She was a well-liked fixture in her hometown of Ava, Missouri and will be missed by many.

We love you, Aunt Trace! Please give hugs and kisses to Cindy for me.

16 October 2009

Isaac & Elver Zumwalt

My death record focus is already starting to pay off. I have found information and sources for Isaac and Elver Zumwalt. The photo here is from their gravestone found at Nichols Cemetery in Ingram, Kerr County, Texas. Aren't they a cute couple? My thanks to Kelli Smythe who took the photos, posted them to FindAGrave, and gave me permission to post them here.


According to the gravestone, Elver was born 23 April 1891 and died 5 December 1980. Isaac was born 24 October 1886 and died 10 October 1965, a little more than 44 years ago. These death dates are further bolstered by the Social Security Death Index.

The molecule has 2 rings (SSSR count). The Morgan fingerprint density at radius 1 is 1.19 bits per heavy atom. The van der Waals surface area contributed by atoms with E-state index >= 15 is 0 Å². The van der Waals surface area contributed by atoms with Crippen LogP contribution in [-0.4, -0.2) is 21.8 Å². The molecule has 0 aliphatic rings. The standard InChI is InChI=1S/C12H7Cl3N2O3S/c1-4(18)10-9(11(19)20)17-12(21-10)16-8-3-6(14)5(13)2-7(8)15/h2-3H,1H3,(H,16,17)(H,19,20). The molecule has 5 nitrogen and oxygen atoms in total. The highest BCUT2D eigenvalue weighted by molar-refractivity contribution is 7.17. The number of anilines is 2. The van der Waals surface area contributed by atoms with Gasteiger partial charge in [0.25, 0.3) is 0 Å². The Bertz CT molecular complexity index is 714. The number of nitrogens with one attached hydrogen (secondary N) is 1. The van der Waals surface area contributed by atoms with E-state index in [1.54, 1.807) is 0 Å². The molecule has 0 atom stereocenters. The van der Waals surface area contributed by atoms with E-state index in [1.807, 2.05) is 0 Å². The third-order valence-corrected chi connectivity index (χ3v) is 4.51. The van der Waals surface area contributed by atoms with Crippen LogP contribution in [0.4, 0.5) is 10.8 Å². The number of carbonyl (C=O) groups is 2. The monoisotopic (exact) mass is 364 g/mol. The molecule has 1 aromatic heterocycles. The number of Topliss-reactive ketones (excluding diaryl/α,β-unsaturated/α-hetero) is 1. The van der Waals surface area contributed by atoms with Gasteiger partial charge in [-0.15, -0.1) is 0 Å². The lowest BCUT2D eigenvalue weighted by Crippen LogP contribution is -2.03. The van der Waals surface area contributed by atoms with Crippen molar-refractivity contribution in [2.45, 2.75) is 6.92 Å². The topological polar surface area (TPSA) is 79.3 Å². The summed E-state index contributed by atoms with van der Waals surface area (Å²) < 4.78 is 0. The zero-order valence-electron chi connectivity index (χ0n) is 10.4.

I also found Isaac's death certificate at Family-Search.org. From that, I gleaned several items: Isaac's full name was Isaac William Zumwalt. He was born 24 October 1886 in Lavaca County, Texas to William C. Zumwalt and Susan Miller. Before his death, Isaac was a rancher and resided in Ingram, Kerr County, Texas. He died at 8:50AM, 10 October 1965 at the Kerrville State Hospital in Kerr County, Texas. The cause of death was arteriosclerosis heart disease. Isaac was buried 12 October 1965 in Nichols Cemetery; Ingram, Kerr County, Texas. W. A. Plummer of the Plummer-Smith Funeral Home was the funeral director. Finally, the informant listed for all of the above was Kerrville State Hospital Records.

Well, I think that's a good start. All of the above information was found free of charge on the Internet. I think I found an obituary for Elver on NewspaperArchive. I will have to subscribe soon and review it. I've been wanting to give them a try, but was waiting for a search to provide likely fruitful results.

By the way, I am not directly related to Isaac and Elver. They are, however, part of a collateral line intertwined in my family history.

One final thing, I added to Isaac Zumwalt's page at Footnote.